Lawyer Lobbyist Politician

Barbara Comstock

Quick Facts

IntroAmerican politician
Is Lawyer
From United States of America
Type Law
Birth 30 June 1959, Springfield
Age61 years


Barbara Jean Burns Comstock (born June 30, 1959) is an American politician who is currently a Republican member of the U.S. Congress from Virginia’s 10th District. From 2010 to 2014, she was a member of the Virginia House of Delegates. She first won election to her seat in 2009, defeating Democratic incumbent Margaret Vanderhye. She has worked in numerous positions for various government agencies, including as chief counsel of the House Government Reform and Oversight Committee, director of public affairs at the Department of Justice, and as a staffer for Congressman Frank Wolf. She is a founding partner and co-principal of public relations and public policy firm Corallo Comstock.
On January 7, 2014, Comstock announced her candidacy for U.S. Congress from Virginia’s 10th District. She won that election by 16 points and took office in January 2015. She was re-elected in 2016.

Early life and education

Barbara Jean Burns was born in Springfield, Massachusetts, on June 30, 1959. She is the daughter of Sally Ann Burns, a teacher, and John Ferguson Burns, national manager of polymer sales for Shell Chemicals. Comstock graduated from Westchester High School in Houston, Texas in 1977. She graduated cum laude from Middlebury College in 1981. In college, Comstock spent a semester interning for Senator Ted Kennedy. While interning for Kennedy, Comstock, who was raised a Democrat, realized she was a Republican. She married Elwyn Charles Comstock, whom she had met in high school, in 1982. Comstock received her Juris Doctor from Georgetown University Law Center in 1986.


After working as a lawyer in private practice, Comstock served from 1991 to 1995 as a senior aide to Congressman Frank Wolf. Comstock then served as chief investigative counsel and senior counsel for the U.S. House of Representatives Committee on Government Reform from 1995 to 1999, working as one of Washington’s most prominent anti-Clinton opposition researchers.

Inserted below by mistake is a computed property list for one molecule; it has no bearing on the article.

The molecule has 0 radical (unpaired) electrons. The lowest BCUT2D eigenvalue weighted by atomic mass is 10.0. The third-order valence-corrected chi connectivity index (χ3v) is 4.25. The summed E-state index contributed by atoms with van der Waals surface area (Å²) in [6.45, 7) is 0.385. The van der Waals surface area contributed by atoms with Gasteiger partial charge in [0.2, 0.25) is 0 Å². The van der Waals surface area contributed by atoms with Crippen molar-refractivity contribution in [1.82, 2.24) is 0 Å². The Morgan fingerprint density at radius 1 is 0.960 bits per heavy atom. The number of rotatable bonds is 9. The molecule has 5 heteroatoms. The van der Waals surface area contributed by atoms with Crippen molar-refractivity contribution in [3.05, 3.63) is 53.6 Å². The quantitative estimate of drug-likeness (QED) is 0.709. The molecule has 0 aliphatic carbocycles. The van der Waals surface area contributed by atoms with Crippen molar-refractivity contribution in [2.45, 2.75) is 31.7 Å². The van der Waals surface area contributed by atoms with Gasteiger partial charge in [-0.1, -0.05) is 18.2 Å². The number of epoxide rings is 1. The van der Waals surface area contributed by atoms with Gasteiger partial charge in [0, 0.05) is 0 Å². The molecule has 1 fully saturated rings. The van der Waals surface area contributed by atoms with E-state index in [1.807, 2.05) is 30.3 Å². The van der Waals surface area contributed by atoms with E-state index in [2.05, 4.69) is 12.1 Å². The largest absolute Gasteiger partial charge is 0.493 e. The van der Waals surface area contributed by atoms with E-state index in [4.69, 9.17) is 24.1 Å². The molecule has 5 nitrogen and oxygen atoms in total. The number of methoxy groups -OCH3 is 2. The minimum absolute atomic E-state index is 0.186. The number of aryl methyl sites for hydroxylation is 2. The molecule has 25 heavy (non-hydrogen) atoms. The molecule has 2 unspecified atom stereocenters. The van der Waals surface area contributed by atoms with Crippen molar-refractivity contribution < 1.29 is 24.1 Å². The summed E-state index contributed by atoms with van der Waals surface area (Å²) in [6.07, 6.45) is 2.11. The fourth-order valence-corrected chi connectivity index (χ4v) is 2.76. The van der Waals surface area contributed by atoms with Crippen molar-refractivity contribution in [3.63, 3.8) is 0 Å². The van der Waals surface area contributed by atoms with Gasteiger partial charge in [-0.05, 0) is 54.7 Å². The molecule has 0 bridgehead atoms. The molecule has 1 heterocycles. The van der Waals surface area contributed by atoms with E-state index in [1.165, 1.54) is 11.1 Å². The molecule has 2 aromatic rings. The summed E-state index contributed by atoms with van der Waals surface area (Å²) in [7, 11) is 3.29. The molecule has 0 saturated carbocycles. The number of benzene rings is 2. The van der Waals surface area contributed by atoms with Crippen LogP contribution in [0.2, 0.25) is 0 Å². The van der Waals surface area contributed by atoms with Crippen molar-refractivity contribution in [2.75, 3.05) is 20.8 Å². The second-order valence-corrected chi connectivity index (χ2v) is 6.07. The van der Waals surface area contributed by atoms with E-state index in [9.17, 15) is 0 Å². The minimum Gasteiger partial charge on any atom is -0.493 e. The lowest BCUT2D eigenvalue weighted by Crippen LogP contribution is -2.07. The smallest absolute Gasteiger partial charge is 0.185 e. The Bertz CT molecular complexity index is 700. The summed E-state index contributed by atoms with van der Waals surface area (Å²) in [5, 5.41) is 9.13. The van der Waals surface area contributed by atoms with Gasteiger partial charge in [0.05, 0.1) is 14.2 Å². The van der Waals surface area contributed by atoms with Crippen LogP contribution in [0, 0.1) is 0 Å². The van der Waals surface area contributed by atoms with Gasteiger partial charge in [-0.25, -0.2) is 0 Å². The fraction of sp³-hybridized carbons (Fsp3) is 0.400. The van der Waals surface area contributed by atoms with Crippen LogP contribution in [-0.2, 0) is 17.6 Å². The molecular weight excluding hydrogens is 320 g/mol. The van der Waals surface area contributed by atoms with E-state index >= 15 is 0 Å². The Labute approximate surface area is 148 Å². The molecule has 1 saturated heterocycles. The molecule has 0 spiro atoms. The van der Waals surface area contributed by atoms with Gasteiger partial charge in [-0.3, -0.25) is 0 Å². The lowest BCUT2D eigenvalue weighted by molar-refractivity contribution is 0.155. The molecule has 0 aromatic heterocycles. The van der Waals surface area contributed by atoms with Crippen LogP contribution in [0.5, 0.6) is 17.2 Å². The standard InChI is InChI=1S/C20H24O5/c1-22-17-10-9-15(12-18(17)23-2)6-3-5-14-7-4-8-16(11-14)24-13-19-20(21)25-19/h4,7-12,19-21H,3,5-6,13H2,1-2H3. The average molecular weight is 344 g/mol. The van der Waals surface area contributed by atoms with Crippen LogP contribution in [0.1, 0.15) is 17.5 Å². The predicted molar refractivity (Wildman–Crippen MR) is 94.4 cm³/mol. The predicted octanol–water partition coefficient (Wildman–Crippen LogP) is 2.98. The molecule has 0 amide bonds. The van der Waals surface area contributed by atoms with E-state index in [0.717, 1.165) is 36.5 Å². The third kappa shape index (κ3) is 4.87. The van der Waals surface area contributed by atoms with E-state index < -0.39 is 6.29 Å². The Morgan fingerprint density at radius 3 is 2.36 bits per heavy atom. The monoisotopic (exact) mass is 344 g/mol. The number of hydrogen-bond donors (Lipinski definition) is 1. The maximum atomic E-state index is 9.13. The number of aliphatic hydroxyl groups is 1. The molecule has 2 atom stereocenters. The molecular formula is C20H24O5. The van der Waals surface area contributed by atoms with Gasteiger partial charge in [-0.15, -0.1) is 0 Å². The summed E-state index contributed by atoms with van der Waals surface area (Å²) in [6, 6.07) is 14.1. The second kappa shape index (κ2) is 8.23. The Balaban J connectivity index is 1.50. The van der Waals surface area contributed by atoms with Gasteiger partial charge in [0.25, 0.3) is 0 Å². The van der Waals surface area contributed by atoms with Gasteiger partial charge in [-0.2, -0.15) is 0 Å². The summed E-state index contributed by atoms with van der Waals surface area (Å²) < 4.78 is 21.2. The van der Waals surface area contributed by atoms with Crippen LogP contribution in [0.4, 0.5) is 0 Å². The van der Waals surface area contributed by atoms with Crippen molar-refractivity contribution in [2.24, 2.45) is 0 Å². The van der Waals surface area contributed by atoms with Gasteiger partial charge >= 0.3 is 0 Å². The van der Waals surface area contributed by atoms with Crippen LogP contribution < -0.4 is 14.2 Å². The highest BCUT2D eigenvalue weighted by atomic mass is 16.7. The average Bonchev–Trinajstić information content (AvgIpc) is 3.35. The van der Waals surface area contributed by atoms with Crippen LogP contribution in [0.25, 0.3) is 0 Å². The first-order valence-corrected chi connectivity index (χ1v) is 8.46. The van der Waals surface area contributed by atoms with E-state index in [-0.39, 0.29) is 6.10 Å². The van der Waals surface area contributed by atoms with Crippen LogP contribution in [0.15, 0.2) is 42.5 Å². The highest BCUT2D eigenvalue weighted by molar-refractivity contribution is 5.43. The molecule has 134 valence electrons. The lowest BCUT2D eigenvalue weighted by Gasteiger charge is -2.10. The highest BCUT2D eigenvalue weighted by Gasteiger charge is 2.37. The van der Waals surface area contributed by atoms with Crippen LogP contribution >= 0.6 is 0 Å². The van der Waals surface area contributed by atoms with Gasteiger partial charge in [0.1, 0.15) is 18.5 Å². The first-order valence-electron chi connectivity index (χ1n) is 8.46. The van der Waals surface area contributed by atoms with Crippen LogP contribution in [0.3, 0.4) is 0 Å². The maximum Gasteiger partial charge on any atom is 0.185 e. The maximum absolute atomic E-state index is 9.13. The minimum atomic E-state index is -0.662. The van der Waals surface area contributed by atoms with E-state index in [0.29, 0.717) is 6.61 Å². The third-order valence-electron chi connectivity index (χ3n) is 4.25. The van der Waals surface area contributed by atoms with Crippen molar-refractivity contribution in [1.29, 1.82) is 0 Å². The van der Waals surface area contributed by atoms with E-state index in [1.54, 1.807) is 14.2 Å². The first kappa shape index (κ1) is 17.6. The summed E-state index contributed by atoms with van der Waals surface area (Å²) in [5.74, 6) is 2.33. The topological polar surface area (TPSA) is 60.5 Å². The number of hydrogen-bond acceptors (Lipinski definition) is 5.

Comstock worked on behalf of the 2000 presidential campaign of George W. Bush. Her research team built massive stores of paper and electronic data, known as “The Gore File,” that were a key source of information on the former vice president for GOP publicists and ad-makers. Comstock is credited with writing the Republican “playbook” defending Bush nominees such as John Ashcroft for U.S. Attorney General. Comstock later served as director of public affairs for the Justice Department from 2002 to 2003. She has been praised for her work in opposition research for the Republican National Committee.

Comstock and Barbara Olson, the wife of United States Solicitor General Theodore Olson, formed a partnership known to Washington insiders as the “Two Barbaras.” Barbara Olson died in the September 11, 2001 terrorist attacks.

Comstock joined law firm Blank Rome in 2004. Comstock assisted the defense teams of both Scooter Libby and former House Majority Leader Tom DeLay. In 2005, Comstock was hired by Dan Glickman to lobby on behalf of the Motion Picture Association of America. In 2008, Comstock was a consultant on the presidential campaign of Mitt Romney. Comstock is a former Co-Chair of the Executive Committee of the Susan B. Anthony List.

Virginia House of Delegates

In 2009, Comstock was elected to a seat in the Virginia House of Delegates. She defeated incumbent Democrat Margaret Vanderhye by 316 votes. While in the state legislature, Comstock was involved in enacting legislation that increased the penalties for teen sex trafficking.